Central Maine Power utility lines are seen, Wednesday, Oct. 6, 2021, in Pownal, Maine. Credit: Robert F. Bukaty / AP

PORTLAND, Maine — The tug of war over the future of Central Maine Power is continuing behind the scenes, with utility opponents seeking to thwart a referendum to require voter approval for long-term debt for the proposed buyout.

A CMP-backed referendum would create a hurdle to a proposal to dismantle the utility and create a consumer-owned entity by requiring voters to sign off on billions of dollars of debt needed to pay off the utility’s owners.

CMP opponents responded by inserting language in their own referendum to exempt the buyout debt from voter approval.

“They’ve gone out of their way to keep voters from having a say on taking on billions of dollars in new debt,” said Willy Ritch from Maine Affordable Energy, which opposes the breakup of CMP.

Rep. Seth Berry, sponsor of the proposal in the Legislature to transform Maine’s privately held utilities into a consumer-owned entity, said the new language requires long-term borrowing to be exempted from a statewide vote unless it also applies equally to CMP’s borrowing.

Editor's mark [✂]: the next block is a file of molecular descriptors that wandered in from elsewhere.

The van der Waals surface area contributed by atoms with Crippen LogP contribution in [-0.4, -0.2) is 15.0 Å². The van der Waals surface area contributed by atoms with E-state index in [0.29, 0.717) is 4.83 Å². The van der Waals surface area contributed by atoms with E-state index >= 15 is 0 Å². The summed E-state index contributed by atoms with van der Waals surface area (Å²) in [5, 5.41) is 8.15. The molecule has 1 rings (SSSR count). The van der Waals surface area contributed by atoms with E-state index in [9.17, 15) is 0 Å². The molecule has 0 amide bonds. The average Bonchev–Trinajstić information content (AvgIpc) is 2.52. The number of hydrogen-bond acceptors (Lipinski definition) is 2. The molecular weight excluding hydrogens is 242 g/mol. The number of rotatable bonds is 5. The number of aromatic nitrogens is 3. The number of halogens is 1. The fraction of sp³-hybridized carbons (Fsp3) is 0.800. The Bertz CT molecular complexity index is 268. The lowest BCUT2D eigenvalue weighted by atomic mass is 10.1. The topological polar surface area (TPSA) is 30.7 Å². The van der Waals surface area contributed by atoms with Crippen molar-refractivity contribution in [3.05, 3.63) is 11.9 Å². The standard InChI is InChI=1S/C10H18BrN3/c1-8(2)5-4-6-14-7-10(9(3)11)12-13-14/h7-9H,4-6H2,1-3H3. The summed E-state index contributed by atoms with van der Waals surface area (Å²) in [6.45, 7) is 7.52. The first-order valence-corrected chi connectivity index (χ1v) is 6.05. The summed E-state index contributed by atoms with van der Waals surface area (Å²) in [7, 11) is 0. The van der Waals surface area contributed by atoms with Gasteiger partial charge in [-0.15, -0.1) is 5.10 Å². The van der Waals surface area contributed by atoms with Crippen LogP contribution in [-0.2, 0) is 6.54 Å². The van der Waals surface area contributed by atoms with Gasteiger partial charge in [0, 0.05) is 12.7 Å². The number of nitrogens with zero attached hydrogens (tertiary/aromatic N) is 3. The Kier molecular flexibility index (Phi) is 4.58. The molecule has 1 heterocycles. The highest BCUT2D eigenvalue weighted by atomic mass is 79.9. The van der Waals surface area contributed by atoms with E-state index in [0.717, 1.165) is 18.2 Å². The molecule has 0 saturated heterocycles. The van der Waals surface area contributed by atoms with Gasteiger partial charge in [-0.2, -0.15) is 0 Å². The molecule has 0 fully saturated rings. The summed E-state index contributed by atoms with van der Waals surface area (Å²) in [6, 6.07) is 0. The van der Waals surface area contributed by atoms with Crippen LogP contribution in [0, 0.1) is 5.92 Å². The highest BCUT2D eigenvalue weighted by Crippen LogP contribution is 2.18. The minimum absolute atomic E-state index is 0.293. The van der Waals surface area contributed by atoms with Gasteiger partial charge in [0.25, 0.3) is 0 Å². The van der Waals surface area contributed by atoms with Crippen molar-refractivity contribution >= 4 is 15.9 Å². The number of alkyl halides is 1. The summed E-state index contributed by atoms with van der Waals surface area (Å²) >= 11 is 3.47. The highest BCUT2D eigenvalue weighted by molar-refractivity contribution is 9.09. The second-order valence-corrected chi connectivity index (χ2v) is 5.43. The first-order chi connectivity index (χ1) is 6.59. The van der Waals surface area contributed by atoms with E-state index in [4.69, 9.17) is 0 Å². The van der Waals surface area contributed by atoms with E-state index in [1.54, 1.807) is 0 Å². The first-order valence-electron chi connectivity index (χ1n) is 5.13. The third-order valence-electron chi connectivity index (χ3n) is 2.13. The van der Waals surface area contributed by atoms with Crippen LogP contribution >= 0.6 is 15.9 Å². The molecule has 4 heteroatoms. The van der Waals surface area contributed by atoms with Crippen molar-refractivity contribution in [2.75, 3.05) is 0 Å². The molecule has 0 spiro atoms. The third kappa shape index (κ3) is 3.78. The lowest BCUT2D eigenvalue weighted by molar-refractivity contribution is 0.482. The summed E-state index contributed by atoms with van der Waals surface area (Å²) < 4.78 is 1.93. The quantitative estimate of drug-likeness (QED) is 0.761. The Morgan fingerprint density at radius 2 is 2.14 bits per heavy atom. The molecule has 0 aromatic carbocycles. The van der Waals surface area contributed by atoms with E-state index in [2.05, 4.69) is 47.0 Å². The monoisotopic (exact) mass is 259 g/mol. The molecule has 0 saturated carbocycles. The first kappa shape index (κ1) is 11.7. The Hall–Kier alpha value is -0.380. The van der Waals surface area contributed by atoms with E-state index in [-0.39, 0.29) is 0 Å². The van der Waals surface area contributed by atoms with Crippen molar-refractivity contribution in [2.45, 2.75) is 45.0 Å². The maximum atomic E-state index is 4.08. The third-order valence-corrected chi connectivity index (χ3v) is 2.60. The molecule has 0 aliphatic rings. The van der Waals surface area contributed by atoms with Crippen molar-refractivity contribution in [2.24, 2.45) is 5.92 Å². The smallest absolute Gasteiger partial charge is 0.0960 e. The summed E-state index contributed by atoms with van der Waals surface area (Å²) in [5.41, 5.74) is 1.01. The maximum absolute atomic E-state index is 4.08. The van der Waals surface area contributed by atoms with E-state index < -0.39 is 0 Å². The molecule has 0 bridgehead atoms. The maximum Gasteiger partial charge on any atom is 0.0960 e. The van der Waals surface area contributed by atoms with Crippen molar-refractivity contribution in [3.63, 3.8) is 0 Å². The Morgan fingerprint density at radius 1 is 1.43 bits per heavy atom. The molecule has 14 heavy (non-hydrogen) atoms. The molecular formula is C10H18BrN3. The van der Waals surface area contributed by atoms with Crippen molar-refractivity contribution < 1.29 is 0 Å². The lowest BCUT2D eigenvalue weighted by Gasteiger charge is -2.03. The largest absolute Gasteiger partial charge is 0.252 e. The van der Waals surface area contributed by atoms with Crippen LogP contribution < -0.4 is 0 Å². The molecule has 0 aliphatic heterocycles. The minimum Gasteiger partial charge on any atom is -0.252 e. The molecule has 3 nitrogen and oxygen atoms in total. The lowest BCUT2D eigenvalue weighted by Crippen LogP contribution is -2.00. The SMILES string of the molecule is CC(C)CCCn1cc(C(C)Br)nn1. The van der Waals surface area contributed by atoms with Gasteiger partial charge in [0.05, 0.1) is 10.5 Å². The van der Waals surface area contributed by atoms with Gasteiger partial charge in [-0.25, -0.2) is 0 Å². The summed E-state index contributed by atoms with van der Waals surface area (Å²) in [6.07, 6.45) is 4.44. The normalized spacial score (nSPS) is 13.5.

The revised language exempting borrowing from public approval was submitted to the secretary of state’s office on Sept. 16, about a week after Ritch announced his referendum.

Ritch said that his group is proceeding with the referendum, finalizing the language and reviewing its options.

The thrust-and-parry applies to referendums that could be on the ballot next year. Signatures necessary to put them on the ballot have not yet been collected by backers of either effort.

The referendum drives came after Gov. Janet Mills vetoed Berry’s proposal to buy out Central Maine Power and Versant Power and replace them with a consumer-owned utility called Pine Tree Power.

The new entity would keep rates low, respond faster to outages and support clean energy projects, supporters said.

Critics accused the bill’s supporters of underestimating the cost of buying the utility companies and said ratepayers would be saddled with billions of dollars of debt from the purchase and litigation.

Ritch said some estimates suggest Mainers would have to take on up to $13 billion in debt through tax-exempt bonds.

“Mainers want to know how much the check is going to be made out for before they sign,” he said. “That’s why we came up with our proposal to give voters the final say.”